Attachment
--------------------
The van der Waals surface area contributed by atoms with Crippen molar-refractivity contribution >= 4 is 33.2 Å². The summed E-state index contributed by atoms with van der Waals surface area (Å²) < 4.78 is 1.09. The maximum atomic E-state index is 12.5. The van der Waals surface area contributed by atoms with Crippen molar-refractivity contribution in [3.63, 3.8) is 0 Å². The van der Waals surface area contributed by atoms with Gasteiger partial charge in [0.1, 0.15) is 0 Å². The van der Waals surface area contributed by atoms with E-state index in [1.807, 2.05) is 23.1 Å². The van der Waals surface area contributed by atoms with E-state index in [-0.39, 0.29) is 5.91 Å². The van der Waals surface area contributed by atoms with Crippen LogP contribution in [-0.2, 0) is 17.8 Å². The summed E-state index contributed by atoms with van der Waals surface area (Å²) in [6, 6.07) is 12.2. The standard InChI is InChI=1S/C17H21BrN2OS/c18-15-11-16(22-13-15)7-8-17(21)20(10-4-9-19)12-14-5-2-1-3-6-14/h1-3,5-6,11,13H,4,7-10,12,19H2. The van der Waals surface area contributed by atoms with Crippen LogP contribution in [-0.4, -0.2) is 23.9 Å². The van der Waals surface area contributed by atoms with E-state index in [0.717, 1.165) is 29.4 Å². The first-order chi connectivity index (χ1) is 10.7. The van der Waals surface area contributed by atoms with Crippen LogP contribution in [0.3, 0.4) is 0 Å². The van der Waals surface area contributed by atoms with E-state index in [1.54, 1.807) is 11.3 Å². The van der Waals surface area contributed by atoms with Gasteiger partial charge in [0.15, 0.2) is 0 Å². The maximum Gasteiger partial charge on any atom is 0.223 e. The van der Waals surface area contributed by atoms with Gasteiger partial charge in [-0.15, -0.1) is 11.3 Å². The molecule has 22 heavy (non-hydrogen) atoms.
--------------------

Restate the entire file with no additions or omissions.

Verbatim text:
The van der Waals surface area contributed by atoms with Crippen molar-refractivity contribution >= 4 is 33.2 Å². The summed E-state index contributed by atoms with van der Waals surface area (Å²) < 4.78 is 1.09. The maximum atomic E-state index is 12.5. The van der Waals surface area contributed by atoms with Crippen molar-refractivity contribution in [3.63, 3.8) is 0 Å². The van der Waals surface area contributed by atoms with Gasteiger partial charge in [0.1, 0.15) is 0 Å². The van der Waals surface area contributed by atoms with E-state index in [1.807, 2.05) is 23.1 Å². The van der Waals surface area contributed by atoms with E-state index in [-0.39, 0.29) is 5.91 Å². The van der Waals surface area contributed by atoms with Crippen LogP contribution in [-0.2, 0) is 17.8 Å². The summed E-state index contributed by atoms with van der Waals surface area (Å²) in [6, 6.07) is 12.2. The standard InChI is InChI=1S/C17H21BrN2OS/c18-15-11-16(22-13-15)7-8-17(21)20(10-4-9-19)12-14-5-2-1-3-6-14/h1-3,5-6,11,13H,4,7-10,12,19H2. The van der Waals surface area contributed by atoms with Crippen LogP contribution in [-0.4, -0.2) is 23.9 Å². The van der Waals surface area contributed by atoms with E-state index in [0.717, 1.165) is 29.4 Å². The first-order chi connectivity index (χ1) is 10.7. The van der Waals surface area contributed by atoms with Crippen LogP contribution in [0.3, 0.4) is 0 Å². The van der Waals surface area contributed by atoms with E-state index in [1.54, 1.807) is 11.3 Å². The van der Waals surface area contributed by atoms with Gasteiger partial charge in [0.15, 0.2) is 0 Å². The maximum Gasteiger partial charge on any atom is 0.223 e. The van der Waals surface area contributed by atoms with Gasteiger partial charge in [-0.15, -0.1) is 11.3 Å². The molecule has 22 heavy (non-hydrogen) atoms.